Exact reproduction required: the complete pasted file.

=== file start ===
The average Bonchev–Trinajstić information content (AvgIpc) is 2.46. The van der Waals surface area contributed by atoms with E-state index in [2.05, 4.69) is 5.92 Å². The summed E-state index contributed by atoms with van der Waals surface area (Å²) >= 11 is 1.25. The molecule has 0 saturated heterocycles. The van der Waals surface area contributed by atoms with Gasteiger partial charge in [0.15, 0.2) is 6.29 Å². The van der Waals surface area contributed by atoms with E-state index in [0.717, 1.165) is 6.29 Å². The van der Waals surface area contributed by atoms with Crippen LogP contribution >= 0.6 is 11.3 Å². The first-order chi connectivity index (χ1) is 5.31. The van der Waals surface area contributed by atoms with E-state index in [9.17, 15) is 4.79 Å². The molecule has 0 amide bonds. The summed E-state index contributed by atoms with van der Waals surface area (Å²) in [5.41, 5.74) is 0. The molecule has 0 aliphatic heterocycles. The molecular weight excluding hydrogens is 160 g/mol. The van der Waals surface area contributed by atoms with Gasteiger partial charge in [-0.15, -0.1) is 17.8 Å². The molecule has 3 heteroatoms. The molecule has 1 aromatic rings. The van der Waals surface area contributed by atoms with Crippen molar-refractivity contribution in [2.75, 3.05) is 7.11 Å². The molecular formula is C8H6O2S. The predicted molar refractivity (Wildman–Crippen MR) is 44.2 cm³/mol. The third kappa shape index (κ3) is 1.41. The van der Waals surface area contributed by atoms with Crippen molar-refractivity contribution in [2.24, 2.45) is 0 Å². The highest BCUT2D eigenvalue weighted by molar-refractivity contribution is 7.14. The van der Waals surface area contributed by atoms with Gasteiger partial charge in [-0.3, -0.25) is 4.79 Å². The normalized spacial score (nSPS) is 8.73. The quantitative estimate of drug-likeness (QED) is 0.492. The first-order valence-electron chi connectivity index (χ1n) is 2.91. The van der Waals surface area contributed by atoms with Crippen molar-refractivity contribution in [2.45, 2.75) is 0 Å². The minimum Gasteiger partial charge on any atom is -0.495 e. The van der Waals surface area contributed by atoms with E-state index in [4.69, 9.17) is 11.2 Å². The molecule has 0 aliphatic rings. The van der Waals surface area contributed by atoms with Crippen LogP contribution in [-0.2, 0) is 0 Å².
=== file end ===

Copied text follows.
The average Bonchev–Trinajstić information content (AvgIpc) is 2.46. The van der Waals surface area contributed by atoms with E-state index in [2.05, 4.69) is 5.92 Å². The summed E-state index contributed by atoms with van der Waals surface area (Å²) >= 11 is 1.25. The molecule has 0 saturated heterocycles. The van der Waals surface area contributed by atoms with Gasteiger partial charge in [0.15, 0.2) is 6.29 Å². The van der Waals surface area contributed by atoms with E-state index in [0.717, 1.165) is 6.29 Å². The van der Waals surface area contributed by atoms with Crippen LogP contribution >= 0.6 is 11.3 Å². The first-order chi connectivity index (χ1) is 5.31. The van der Waals surface area contributed by atoms with E-state index in [9.17, 15) is 4.79 Å². The molecule has 0 amide bonds. The summed E-state index contributed by atoms with van der Waals surface area (Å²) in [5.41, 5.74) is 0. The molecule has 0 aliphatic heterocycles. The molecular weight excluding hydrogens is 160 g/mol. The van der Waals surface area contributed by atoms with Gasteiger partial charge in [-0.15, -0.1) is 17.8 Å². The molecule has 3 heteroatoms. The molecule has 1 aromatic rings. The van der Waals surface area contributed by atoms with Crippen molar-refractivity contribution in [2.75, 3.05) is 7.11 Å². The molecular formula is C8H6O2S. The predicted molar refractivity (Wildman–Crippen MR) is 44.2 cm³/mol. The third kappa shape index (κ3) is 1.41. The van der Waals surface area contributed by atoms with Crippen molar-refractivity contribution in [2.24, 2.45) is 0 Å². The highest BCUT2D eigenvalue weighted by molar-refractivity contribution is 7.14. The van der Waals surface area contributed by atoms with Gasteiger partial charge in [-0.3, -0.25) is 4.79 Å². The normalized spacial score (nSPS) is 8.73. The quantitative estimate of drug-likeness (QED) is 0.492. The first-order valence-electron chi connectivity index (χ1n) is 2.91. The van der Waals surface area contributed by atoms with Crippen molar-refractivity contribution in [2.45, 2.75) is 0 Å². The minimum Gasteiger partial charge on any atom is -0.495 e. The van der Waals surface area contributed by atoms with E-state index in [4.69, 9.17) is 11.2 Å². The molecule has 0 aliphatic rings. The van der Waals surface area contributed by atoms with Crippen LogP contribution in [-0.2, 0) is 0 Å².